Pitcher of the Year: Tyler Clippard
An argument could be made that the pitcher of the year could be JA Happ…of the New York Yankees. After all, Happ’s 10 wins led the team and he was the sole All Star. But we’ll give a nod to the lanky veteran reliever who was a constant in the beleaguered bullpen, leading the team with 73 appearances 68+ innings (tops among the relievers) and 7 saves. He gave up too many homers but had the go-to pitches to notch 85 strikeouts. Not a superstar campaign, but indicatve of an overused bullpen that actually blew fewer saves than Houston or the Dodgers’ – quite an achievement on a team with a 4.85 ERA. That bested only Texas, KC and Baltimore, three teams with far worse records.
Rookie of the Year: Ryan Borucki
it was a toss-up between him and infielder Lourdes Gurriel, but we’ll got with MLB’s own assessment and pick the starting pitcher. After all, the big knock on Ryan would be that he only played in the bigs in the second half. True enough, but due to injuries and a demotion early on to the minors, Gurriel himself only played in 65 games. Although his won-loss was only 4-6, the slow-tossing, finesse lefty was great more times than bad in his 17 starts and had a respectable 3.87 ERA… best among the team’s regular starters. Part of his success lay in keeping the ball down… while hitters weren’t always fooled by him, they notched only 7 home runs in about 100 innings against him. The guy who fashions himself after Mark Buehrle could end up being close to that man if he continues to study the art and stays healthy.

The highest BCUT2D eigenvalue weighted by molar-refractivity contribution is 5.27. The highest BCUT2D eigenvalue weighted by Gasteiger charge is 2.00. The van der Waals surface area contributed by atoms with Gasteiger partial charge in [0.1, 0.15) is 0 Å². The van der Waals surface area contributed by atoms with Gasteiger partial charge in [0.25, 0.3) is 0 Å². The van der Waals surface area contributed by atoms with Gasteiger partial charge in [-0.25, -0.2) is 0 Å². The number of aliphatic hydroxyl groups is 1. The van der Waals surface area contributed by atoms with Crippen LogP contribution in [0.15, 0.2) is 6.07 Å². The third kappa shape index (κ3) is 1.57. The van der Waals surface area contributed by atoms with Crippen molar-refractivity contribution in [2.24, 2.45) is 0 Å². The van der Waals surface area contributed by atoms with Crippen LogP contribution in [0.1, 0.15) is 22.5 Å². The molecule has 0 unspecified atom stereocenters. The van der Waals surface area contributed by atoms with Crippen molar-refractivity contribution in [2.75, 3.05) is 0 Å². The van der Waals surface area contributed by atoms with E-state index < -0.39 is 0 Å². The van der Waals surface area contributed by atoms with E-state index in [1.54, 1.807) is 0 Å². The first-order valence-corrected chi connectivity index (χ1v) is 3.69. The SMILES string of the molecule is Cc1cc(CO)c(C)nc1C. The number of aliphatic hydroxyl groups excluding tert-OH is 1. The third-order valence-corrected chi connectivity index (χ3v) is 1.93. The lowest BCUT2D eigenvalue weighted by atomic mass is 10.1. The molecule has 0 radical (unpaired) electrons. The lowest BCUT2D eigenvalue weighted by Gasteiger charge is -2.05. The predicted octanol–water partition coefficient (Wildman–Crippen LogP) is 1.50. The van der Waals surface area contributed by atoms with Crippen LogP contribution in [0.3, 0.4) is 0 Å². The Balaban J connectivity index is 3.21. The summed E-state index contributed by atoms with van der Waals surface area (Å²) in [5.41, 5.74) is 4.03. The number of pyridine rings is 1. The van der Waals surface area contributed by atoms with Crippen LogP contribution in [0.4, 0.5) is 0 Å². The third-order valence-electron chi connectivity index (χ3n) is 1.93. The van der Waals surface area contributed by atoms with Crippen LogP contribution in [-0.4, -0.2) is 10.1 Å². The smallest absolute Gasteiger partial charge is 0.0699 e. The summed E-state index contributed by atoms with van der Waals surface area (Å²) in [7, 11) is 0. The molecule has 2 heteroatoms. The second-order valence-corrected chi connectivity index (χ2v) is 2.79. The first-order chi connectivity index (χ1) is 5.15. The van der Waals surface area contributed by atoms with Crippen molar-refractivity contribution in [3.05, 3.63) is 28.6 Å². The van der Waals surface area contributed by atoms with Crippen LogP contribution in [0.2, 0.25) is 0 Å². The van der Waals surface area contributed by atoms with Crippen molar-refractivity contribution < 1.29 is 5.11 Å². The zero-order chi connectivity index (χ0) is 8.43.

Story of the Year : Out with the old, in with the new